Forster Resonance Energy Transfer (FRET) efficiency \(E\) indicates the percentage of the excitation photons that contribute to FRET and is defined as:

\begin{equation}
E = 1−\frac{\tau_{DA}}{\tau_D}
\end{equation}
where \(\tau_{DA}\) is the fluorescence lifetime of the donor in the presence of an acceptor, and \(\tau_D\) in the abscence of an acceptor. As you can see, the more FRET occurs, the more decrease in donor fluorescence lifetime.

FRET strongly depends on the distance between the donor and acceptor fluorophores (sixth-power relationship). Fluorescence lifetime of a fluorescent molecule is inversely proportional to its FRET efficiency, thus the higher the FRET efficiency the lower the fluorescence lifetime of the donor molecule will be.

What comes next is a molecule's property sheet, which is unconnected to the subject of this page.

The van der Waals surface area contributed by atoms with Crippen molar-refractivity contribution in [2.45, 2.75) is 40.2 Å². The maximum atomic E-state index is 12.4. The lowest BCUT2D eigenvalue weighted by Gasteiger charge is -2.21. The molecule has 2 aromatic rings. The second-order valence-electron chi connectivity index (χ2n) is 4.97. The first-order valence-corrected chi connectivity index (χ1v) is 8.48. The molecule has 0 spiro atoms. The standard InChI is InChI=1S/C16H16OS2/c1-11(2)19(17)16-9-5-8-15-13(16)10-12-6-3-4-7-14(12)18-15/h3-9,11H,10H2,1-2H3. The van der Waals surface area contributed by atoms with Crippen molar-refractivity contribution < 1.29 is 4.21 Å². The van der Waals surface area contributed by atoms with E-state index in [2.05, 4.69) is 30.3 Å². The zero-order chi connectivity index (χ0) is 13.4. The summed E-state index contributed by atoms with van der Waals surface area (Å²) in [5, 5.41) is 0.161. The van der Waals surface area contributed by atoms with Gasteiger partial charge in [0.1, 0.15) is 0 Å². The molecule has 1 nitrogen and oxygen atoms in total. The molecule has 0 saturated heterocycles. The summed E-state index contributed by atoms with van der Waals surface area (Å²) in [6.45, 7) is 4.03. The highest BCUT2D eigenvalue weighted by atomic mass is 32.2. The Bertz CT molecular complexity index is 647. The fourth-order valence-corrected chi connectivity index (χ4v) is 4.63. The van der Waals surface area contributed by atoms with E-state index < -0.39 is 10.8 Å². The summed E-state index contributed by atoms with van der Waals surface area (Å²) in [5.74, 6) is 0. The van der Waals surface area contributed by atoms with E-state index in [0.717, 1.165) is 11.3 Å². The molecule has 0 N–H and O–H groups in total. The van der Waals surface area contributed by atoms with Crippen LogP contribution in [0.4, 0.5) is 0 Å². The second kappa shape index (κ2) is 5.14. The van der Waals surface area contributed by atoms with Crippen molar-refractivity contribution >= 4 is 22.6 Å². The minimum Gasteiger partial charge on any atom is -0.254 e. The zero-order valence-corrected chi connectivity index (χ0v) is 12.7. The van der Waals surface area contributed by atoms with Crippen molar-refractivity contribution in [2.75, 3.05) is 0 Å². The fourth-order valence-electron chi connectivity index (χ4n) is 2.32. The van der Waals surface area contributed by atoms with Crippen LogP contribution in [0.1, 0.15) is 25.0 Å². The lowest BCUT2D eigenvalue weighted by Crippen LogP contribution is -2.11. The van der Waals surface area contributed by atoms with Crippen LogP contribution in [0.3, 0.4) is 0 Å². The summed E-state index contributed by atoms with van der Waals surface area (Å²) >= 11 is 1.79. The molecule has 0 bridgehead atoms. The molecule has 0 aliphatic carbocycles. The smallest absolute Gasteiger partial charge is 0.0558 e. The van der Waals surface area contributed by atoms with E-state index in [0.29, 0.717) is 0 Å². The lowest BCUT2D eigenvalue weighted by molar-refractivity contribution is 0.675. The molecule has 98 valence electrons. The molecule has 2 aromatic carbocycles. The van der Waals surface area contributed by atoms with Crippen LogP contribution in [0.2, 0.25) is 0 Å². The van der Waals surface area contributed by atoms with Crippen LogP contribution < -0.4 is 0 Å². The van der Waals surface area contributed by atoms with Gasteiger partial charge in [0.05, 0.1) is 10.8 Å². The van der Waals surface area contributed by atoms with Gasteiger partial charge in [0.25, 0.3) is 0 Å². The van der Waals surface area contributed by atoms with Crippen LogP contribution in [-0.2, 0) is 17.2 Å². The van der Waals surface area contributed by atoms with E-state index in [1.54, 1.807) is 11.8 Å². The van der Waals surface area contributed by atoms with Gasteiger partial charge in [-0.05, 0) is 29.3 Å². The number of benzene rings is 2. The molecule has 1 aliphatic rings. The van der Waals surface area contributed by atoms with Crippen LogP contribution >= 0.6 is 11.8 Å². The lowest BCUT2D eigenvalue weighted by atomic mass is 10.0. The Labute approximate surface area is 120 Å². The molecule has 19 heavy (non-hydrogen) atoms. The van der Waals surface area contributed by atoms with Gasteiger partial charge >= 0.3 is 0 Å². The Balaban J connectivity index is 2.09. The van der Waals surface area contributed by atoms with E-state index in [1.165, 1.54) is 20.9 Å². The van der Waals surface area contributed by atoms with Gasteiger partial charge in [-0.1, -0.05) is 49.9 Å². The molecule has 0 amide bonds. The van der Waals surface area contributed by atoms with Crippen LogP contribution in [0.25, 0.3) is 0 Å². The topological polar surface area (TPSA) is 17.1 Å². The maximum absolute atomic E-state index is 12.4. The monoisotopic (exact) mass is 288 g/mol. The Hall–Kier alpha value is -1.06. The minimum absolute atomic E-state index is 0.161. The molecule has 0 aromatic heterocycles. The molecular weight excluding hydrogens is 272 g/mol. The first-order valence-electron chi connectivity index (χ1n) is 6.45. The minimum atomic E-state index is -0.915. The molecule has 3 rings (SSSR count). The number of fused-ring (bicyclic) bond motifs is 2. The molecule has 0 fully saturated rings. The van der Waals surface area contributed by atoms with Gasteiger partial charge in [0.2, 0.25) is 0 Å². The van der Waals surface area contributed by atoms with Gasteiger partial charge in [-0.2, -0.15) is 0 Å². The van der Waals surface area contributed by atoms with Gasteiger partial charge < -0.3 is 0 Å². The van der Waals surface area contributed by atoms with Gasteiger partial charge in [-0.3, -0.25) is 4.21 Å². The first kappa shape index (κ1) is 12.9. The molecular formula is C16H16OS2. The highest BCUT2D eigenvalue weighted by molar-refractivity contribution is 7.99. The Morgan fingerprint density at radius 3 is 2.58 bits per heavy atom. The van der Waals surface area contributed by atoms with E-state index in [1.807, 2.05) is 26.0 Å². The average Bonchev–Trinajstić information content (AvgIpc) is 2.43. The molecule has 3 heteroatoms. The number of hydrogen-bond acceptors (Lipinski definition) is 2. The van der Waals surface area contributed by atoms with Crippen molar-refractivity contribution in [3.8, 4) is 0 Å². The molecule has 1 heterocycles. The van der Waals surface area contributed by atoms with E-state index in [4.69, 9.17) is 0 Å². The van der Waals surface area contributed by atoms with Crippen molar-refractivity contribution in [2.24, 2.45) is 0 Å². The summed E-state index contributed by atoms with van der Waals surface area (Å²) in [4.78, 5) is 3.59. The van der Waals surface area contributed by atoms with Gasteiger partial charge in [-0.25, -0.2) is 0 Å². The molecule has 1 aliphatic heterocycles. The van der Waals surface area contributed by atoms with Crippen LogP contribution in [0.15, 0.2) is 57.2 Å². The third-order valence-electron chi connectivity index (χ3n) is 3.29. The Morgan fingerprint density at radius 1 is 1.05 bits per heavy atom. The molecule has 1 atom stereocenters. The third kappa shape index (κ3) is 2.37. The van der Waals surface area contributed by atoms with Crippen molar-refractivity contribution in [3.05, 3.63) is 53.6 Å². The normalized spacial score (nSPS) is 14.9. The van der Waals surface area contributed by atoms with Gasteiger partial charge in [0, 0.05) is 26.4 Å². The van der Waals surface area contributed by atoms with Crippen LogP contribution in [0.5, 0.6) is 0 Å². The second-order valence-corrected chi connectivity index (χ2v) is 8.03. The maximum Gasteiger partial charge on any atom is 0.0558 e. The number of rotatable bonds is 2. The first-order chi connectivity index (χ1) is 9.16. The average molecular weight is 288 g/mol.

The efficiency also depends on the donor-to-acceptor separation distance R with an inverse 6th order law due to the dipole-dipole coupling mechanism:

\begin{equation}
E = \frac{R^6_0}{R^6_0 + R^6}
\end{equation}

with \(R\) being the distance between donor and acceptor pair and R0 being the Förster distance between donor and acceptor at which the FRET efficiency is 50%.

FRET efficiency in a single pixel of an image, does not give exact conclusions about the interactions between fluorophores. The entire 2D image gives a better overview of the interactions that occur. For example: in case of 50% FRET efficiency in a single pixel, it could be possible that 50% of the donor fluorophores have had 100% energy transfer to acceptor fluorophores, but it also could be possible that 100% of the donor fluorophores have had 50% energy transfer to acceptor fluorophores.

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